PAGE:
Tuesday, April 19, 2011

Pokemon Black/White - Video Game Review

I said I would do this and I figure I might as well do game reviews alongside show and movie reviews. For those not in the know (somehow), Black and White are the 5th Generation Pokemon games on the Nintendo DS. After coming off a stellar duo of HeartGold and SoulSilver, how does the new generation stack up? I won't be going over the fundamentals of Pokemon besides the changes because I assume anyone who reads this is someone already familiar with Pokemon. That said, let's get started.
Sue me, I'm lazy.

Overworld Graphics
This game is pretty. Game Freak basically took it upon themselves to show how much power the DS can handle in one cartridge, and it really shows. The 3D models of the 4th Generation are fully realized in full 3D landscaping and it works really well. There are a lot of wide angle shots and moving camera shots too, and those really work well. The sprites aren't much different than previous games, but every single one is new in accordance with the new generation and they all look great. Every city is unique and each brings something different to the game which really helps it all come together. You no longer have to go through a city and just gloss over buildings because there's so many and they're all eye-catching, the Gyms in particular.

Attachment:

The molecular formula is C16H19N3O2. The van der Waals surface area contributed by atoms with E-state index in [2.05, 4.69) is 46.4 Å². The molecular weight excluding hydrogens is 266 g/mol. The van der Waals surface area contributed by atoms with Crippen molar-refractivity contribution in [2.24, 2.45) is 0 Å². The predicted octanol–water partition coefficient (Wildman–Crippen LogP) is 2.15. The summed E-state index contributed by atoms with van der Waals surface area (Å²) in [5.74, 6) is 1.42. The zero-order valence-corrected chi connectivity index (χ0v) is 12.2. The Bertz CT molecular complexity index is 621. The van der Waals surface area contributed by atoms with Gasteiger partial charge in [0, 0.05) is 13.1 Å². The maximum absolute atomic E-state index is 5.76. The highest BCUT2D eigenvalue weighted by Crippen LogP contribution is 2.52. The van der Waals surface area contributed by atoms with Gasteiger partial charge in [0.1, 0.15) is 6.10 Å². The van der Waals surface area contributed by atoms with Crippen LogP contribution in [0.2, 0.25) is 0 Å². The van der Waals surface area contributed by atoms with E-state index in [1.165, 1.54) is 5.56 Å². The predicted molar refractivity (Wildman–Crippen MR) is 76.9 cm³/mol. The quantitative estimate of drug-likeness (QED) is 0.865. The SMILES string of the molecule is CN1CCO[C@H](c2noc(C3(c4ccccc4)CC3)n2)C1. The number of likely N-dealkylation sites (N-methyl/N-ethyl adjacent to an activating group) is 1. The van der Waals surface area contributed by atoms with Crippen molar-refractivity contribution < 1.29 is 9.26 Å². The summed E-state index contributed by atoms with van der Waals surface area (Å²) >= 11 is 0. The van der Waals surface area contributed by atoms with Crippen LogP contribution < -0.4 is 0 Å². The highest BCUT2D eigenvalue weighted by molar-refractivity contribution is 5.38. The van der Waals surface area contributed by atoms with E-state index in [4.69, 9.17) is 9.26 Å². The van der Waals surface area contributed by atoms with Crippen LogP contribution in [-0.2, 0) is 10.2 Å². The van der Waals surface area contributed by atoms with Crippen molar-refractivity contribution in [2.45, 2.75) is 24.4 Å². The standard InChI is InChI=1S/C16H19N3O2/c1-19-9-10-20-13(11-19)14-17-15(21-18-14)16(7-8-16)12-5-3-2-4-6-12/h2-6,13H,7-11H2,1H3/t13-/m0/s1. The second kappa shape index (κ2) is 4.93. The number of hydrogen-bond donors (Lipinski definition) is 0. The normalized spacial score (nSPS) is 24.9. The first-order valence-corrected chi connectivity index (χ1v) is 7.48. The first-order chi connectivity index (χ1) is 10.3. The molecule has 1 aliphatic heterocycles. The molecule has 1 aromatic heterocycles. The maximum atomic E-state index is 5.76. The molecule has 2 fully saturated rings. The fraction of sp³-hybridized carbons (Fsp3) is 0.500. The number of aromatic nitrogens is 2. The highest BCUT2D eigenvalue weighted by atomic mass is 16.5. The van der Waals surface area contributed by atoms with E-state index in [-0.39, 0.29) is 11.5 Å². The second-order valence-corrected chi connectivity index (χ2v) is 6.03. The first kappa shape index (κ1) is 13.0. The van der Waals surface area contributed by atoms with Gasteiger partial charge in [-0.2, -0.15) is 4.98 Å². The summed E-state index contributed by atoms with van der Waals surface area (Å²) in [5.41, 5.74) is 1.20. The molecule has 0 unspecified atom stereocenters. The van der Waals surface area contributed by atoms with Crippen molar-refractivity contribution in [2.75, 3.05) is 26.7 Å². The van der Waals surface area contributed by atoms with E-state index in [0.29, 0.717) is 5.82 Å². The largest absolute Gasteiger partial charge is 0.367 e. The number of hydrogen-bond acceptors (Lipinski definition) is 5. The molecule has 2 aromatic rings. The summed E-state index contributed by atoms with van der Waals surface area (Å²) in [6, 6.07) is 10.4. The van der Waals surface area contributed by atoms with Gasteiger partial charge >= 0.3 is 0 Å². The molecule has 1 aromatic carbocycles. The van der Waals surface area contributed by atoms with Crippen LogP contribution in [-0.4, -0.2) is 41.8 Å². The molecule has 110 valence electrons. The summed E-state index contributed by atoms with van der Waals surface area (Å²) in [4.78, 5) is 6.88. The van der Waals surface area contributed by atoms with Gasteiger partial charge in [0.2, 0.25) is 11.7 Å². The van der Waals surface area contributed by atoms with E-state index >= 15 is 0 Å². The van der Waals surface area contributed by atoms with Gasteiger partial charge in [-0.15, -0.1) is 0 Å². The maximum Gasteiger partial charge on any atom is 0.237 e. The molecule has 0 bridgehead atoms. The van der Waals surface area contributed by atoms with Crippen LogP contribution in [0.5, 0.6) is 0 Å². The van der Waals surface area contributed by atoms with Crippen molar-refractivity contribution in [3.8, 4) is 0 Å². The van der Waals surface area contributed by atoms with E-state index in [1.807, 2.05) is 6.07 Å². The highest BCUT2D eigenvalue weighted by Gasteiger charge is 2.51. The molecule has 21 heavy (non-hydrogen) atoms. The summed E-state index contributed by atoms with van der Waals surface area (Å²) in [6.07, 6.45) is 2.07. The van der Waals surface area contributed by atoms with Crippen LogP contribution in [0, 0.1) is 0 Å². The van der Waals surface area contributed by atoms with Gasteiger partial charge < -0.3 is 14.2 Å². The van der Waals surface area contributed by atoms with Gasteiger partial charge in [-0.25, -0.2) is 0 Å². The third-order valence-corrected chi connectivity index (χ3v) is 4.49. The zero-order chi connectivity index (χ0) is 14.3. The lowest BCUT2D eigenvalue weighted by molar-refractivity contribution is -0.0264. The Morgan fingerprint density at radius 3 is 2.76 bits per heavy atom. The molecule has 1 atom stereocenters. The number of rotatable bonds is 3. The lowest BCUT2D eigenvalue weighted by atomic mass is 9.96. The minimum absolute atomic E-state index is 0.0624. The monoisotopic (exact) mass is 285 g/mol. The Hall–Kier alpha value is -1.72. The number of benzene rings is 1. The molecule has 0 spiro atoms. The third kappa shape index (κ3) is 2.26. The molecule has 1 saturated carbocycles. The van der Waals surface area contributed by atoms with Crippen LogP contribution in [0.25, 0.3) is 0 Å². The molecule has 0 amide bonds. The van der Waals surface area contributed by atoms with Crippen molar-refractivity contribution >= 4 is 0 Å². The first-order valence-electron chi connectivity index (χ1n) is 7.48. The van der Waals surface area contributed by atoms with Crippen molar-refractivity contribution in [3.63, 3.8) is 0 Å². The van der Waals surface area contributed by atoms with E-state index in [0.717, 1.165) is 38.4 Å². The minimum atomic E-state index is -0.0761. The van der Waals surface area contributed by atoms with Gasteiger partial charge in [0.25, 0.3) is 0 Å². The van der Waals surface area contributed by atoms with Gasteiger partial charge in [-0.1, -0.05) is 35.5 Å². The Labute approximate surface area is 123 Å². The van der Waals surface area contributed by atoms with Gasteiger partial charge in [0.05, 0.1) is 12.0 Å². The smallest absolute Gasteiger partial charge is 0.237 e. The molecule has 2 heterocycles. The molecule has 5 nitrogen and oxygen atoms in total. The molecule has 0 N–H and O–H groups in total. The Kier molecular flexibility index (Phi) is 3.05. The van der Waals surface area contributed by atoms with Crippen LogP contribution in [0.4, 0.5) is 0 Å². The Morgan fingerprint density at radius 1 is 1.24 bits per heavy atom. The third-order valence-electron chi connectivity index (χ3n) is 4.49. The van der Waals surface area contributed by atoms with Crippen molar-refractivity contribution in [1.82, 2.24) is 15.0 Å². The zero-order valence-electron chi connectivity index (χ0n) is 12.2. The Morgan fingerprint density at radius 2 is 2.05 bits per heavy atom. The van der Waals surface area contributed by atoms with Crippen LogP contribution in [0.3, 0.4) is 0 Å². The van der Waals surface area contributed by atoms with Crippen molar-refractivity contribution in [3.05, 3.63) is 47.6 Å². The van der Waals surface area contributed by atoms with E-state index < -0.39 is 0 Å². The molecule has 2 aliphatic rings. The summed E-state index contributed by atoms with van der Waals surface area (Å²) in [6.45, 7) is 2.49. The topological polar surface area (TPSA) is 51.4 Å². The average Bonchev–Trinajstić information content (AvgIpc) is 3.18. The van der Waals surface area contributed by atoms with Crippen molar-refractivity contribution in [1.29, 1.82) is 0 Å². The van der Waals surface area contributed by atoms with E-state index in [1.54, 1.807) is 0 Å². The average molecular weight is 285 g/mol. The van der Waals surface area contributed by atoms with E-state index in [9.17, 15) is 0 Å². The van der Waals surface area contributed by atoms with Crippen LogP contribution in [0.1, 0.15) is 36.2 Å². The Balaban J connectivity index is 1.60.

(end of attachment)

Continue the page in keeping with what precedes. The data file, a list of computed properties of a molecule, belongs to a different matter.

Speaking of, the Gyms are all unique-looking in this generation and all have some sort of gimmick you need to use to advance to the Gym Leader. These are all even more impressive than many of the other areas in the game and are a wonder to look at. Pokemon sprites aren't that improved but they get the job done.

Battle Graphics
Since the game uses so many wide shots, it only follows that they flow through to battles as well. Whenever you start a battle, the camera zooms out from whatever opposition you have and shows the trainer throwing the Poke Ball instead of it just coming out of the side of the screen. It didn't really need to be there, but is there anyway and doesn't feel intrusive or unnatural for a Pokemon game. You'll have the chance to look at basically every new Unova Pokemon sprite in the entire game, and they look good with a few exceptions. Post-game, you'll run into Pokemon from older generations and it's really cool to see how they look with the new animation. Sadly, they're not too much different from their 4th Gen sprites aside from that but they still work well. There are a lot of little touches like status making your Pokemon have a tint and stat changes being represented by bubble things instead of a coat over your Pokemon. In particular, Pokemon close their eyes when asleep, a nice addition. Every old attack is updated with new animation and all the new attacks are welcome and distinct. Backgrounds are pretty weak, and not really improved over the 4th gen, but you'll be too busy looking at everything else to worry about those.